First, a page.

Movements of the prostate due to rectal and bladder distension: Implications for radiotherapy

Steven E. Schild, Henry E. Casale, Louis P. Bellefontaine

Research output: Contribution to journalArticle

76 Scopus citations

Abstract

Precision radiotherapy depends upon the accurate definition of a target volume. Conformal therapy of prostate cancer requires an understanding of the prostate volume and its potential movements. This study was performed to quantify movement of the prostate due to rectal or bladder distention. Eighteen men with localized prostate cancer (clinical stages A, B, and C) were included in this study. Following simulation, treatment planning computed tomography (CT) scans were performed. The scans were first obtained with a small amount of contrast in the rectum and the bladder. Identical CT cuts were then obtained after filling the rectum with contrast. In 11 patients, the bladder was then filled with contrast and the same CT cuts were obtained again. Movement of the prostate and seminal vesicles secondary to distension of the rectum and bladder was measured. Distension of the rectum shifted the posterior margin of the prostate anteriorly from 0 to 0.9 cm. (median = 0.1 cm). The posterior border of the prostate was displaced anteriorly by more than 0.5 cm in 3 of the 18 (17%) patients with rectal distension. Distension of the bladder shifted the posterior border of the prostate posteriorly from 0 to 0.8 cm. (median = 0.2 cm). The posterior border of the prostate was shifted more than 0.5 cm. in 1 of 11 (9%) patients with bladder distension. Movements of other margins of the prostate and seminal vesicles were measured. The available literature is reviewed and suggestions are given regarding the movement of the prostate and treatment planning.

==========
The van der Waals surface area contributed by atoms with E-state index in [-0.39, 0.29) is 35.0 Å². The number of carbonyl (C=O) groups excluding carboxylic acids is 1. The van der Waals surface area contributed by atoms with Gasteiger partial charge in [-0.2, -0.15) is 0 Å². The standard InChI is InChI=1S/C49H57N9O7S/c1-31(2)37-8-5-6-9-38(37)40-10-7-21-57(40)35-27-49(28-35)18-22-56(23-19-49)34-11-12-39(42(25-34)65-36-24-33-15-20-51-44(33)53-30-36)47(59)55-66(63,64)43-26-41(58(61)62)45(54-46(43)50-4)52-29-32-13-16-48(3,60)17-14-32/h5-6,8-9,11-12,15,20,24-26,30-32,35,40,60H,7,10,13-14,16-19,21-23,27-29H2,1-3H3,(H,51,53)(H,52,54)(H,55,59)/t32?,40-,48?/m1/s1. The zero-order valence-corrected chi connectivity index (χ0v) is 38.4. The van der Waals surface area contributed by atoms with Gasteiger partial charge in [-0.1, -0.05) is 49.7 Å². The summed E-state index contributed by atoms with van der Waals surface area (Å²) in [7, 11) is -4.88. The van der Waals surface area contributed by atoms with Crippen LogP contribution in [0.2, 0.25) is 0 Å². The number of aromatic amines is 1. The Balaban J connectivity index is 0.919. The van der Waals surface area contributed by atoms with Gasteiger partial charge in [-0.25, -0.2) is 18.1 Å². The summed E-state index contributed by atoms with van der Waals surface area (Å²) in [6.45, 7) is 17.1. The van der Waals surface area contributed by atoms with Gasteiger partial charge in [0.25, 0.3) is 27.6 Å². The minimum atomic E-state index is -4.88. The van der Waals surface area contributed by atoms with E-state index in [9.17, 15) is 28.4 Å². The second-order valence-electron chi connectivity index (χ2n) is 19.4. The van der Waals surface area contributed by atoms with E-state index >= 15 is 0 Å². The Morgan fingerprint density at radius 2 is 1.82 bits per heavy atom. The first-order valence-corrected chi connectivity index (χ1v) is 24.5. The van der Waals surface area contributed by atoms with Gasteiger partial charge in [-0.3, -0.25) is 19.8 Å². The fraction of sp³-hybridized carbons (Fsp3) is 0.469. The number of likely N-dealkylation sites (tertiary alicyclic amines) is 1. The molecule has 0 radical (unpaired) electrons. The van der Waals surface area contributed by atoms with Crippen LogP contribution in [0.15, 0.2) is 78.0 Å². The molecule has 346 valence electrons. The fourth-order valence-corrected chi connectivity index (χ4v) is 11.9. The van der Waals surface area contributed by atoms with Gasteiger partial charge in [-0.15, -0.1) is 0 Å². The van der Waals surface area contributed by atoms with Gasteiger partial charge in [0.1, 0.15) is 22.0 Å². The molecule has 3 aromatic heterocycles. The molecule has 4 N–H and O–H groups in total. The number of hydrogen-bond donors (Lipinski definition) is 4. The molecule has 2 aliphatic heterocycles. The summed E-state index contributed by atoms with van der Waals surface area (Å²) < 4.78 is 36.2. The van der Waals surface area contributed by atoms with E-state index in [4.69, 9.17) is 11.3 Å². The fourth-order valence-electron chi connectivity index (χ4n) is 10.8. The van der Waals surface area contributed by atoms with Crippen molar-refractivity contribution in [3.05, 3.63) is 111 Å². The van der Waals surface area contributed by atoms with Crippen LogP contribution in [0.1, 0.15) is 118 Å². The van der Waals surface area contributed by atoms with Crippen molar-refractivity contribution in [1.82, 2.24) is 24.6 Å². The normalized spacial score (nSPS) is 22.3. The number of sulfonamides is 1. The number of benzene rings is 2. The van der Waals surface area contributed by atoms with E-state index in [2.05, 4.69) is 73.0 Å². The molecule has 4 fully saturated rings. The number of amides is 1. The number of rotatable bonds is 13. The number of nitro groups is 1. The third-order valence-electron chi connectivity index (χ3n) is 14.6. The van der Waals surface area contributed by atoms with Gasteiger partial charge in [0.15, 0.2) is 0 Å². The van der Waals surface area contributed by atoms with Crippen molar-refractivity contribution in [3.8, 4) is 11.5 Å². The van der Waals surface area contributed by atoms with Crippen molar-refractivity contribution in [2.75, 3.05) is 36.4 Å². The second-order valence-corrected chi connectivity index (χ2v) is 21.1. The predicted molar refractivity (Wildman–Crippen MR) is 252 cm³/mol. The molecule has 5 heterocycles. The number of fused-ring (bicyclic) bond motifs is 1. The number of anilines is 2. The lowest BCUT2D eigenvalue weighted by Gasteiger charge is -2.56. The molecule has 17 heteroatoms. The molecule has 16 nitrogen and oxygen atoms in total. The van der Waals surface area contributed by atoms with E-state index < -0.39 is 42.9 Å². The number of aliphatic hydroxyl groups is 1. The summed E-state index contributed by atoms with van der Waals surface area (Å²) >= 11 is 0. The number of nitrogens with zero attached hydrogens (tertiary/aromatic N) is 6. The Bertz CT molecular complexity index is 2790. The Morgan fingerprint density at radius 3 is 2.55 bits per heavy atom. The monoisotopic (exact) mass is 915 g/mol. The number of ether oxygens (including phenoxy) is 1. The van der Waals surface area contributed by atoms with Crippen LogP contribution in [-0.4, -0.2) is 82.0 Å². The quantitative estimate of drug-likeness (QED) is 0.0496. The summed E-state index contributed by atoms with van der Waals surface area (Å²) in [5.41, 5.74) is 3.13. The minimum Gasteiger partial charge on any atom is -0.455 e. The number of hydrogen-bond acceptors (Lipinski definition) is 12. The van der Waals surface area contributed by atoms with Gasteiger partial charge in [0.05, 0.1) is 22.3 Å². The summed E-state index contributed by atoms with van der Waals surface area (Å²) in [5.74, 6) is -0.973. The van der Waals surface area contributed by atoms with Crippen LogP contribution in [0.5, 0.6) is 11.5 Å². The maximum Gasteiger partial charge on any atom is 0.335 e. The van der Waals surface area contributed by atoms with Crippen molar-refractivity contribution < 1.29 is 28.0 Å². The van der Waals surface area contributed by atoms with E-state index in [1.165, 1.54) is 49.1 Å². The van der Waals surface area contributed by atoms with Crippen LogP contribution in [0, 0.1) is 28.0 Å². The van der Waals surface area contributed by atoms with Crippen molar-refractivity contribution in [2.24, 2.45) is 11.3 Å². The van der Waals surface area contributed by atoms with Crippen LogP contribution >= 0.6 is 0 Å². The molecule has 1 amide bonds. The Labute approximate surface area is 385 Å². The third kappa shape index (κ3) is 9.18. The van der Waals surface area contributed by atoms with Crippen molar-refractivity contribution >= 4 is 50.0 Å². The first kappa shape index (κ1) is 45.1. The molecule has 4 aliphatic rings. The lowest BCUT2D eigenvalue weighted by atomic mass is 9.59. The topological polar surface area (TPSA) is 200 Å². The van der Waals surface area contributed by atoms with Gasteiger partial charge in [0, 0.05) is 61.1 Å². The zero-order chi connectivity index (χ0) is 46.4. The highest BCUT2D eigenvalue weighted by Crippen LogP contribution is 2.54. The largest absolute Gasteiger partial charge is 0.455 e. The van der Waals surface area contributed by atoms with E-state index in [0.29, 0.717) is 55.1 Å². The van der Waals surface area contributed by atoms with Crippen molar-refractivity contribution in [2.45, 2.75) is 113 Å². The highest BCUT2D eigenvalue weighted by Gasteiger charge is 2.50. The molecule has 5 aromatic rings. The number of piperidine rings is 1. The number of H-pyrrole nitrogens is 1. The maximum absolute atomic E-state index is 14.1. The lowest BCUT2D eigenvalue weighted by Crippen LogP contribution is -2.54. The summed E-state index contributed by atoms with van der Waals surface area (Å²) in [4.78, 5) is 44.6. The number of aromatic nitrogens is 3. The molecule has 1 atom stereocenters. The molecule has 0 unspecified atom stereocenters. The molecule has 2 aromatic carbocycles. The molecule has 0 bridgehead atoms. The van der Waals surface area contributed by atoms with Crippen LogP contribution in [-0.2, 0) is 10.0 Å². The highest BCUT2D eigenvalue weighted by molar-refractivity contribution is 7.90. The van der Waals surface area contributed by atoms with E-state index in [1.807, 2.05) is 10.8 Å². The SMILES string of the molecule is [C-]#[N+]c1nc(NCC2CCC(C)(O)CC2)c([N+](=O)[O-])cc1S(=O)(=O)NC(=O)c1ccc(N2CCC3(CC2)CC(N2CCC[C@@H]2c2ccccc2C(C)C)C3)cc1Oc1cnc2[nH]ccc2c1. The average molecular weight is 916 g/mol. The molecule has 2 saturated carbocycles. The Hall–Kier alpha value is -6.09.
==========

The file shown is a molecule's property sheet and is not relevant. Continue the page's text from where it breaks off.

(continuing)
Original languageEnglish (US)
Pages (from-to)13-15
Number of pages3
JournalMedical Dosimetry
Volume18
Issue number1
DOIs
StatePublished - Jan 1 1993

Keywords

  • Prostate cancer
  • Prostate movement
  • Radiotherapy
  • Treatment planning

ASJC Scopus subject areas

  • Radiological and Ultrasound Technology
  • Oncology
  • Radiology Nuclear Medicine and imaging

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